Portrait of deceased brother if he lived to be an adult.

Art is what you make of it. It means you can be apathetic, sympathetic, curious, appreciative, angry, happy, bewildered, uncertain, confident, disappointed, insulted, overwhelmed, inspired or even validated.

You have to appreciate his creative genius when you’re pulled into one of his canvases only to be taken aback  when the image changes. In one moment you see 2 nuns, then a blink later, you suddenly see a face made in part by the same 2 nuns [cf first image above for Voltaire].

Interactive self-portrait.

My self-portrait is an interesting take on a photo booth, but one more entertaining if not interesting.  In a way I’m borrowing a slice of time from Dali’s world. A simple souvenir for me,  though I suspect Dali would’ve seen a leitmotif kindred to the impertinence and sarcasm of his painting, Persistence of Memory.

Off the grid

One of the spoils, the pleasures if you will, of being close to the ocean is that during the off-season, everything feels quieter….


…unhurried…


…introspective…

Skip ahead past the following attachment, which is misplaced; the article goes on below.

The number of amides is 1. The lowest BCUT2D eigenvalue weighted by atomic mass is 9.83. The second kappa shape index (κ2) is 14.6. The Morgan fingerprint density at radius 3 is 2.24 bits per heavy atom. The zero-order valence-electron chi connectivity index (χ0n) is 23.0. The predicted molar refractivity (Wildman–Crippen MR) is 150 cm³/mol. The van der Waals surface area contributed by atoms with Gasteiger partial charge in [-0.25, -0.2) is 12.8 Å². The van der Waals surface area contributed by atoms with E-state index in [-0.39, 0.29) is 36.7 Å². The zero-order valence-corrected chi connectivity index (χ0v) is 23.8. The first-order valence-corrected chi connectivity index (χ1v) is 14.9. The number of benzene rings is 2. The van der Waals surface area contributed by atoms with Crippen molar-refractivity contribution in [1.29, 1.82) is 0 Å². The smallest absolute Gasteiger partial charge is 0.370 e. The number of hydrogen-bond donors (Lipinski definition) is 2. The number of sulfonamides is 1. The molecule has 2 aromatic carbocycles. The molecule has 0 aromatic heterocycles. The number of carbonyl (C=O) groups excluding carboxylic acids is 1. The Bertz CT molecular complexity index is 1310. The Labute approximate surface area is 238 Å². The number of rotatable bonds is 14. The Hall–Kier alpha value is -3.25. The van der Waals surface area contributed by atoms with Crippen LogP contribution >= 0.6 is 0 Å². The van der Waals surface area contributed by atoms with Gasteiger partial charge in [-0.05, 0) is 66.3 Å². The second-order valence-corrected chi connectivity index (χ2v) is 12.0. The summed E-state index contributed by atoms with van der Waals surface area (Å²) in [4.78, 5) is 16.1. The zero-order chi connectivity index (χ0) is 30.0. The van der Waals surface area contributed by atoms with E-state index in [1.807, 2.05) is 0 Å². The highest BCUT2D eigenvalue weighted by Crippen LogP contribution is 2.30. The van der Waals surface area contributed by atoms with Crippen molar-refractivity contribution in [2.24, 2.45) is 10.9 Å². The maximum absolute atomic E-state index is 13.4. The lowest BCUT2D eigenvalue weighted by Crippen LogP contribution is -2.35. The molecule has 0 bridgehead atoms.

…unspoiled…

…undisturbed…

…calm…


…spacious.

Same Time Zone-Alternate Realities

New York City.  A fantastic place that involves all your senses.

Fort Myers, FL. This second image is taken further south, about 1,250 miles [2,012 km] away. Here’s a destination where the senses aren’t always engaged. Let’s just say “relaxed” is a more fitting adjective. Finally, both photos were taken approximately around the same time of day: late afternoon.

Rooms and a view [Contentment vs Depression]

The Benjamin Franklin Parkway

Freedom. Choices in travel and direction. Sunlight and open air. Architectural beauty.

Al Capone’s prison cell.

Incarceration. Small living space. A single window. Concrete walls. Iron bars.